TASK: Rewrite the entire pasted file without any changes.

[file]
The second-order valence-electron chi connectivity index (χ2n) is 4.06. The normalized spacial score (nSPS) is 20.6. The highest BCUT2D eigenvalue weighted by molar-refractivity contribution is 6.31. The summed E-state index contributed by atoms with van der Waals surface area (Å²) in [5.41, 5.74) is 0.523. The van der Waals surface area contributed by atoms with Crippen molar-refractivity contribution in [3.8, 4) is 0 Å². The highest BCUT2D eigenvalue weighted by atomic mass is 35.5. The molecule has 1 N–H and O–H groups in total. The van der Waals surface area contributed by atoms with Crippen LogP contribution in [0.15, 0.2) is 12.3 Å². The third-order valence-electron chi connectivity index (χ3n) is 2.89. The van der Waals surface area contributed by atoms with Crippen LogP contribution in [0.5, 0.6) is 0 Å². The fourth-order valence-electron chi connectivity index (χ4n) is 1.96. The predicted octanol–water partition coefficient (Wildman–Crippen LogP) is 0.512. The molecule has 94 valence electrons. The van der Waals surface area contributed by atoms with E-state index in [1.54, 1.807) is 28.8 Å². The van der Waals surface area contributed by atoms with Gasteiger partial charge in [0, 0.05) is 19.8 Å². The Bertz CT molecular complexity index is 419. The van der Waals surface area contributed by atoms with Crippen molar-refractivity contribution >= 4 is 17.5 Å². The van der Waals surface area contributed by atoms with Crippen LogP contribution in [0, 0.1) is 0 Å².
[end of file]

The second-order valence-electron chi connectivity index (χ2n) is 4.06. The normalized spacial score (nSPS) is 20.6. The highest BCUT2D eigenvalue weighted by molar-refractivity contribution is 6.31. The summed E-state index contributed by atoms with van der Waals surface area (Å²) in [5.41, 5.74) is 0.523. The van der Waals surface area contributed by atoms with Crippen molar-refractivity contribution in [3.8, 4) is 0 Å². The highest BCUT2D eigenvalue weighted by atomic mass is 35.5. The molecule has 1 N–H and O–H groups in total. The van der Waals surface area contributed by atoms with Crippen LogP contribution in [0.15, 0.2) is 12.3 Å². The third-order valence-electron chi connectivity index (χ3n) is 2.89. The van der Waals surface area contributed by atoms with Crippen LogP contribution in [0.5, 0.6) is 0 Å². The fourth-order valence-electron chi connectivity index (χ4n) is 1.96. The predicted octanol–water partition coefficient (Wildman–Crippen LogP) is 0.512. The molecule has 94 valence electrons. The van der Waals surface area contributed by atoms with E-state index in [1.54, 1.807) is 28.8 Å². The van der Waals surface area contributed by atoms with Gasteiger partial charge in [0, 0.05) is 19.8 Å². The Bertz CT molecular complexity index is 419. The van der Waals surface area contributed by atoms with Crippen molar-refractivity contribution >= 4 is 17.5 Å². The van der Waals surface area contributed by atoms with Crippen LogP contribution in [0, 0.1) is 0 Å².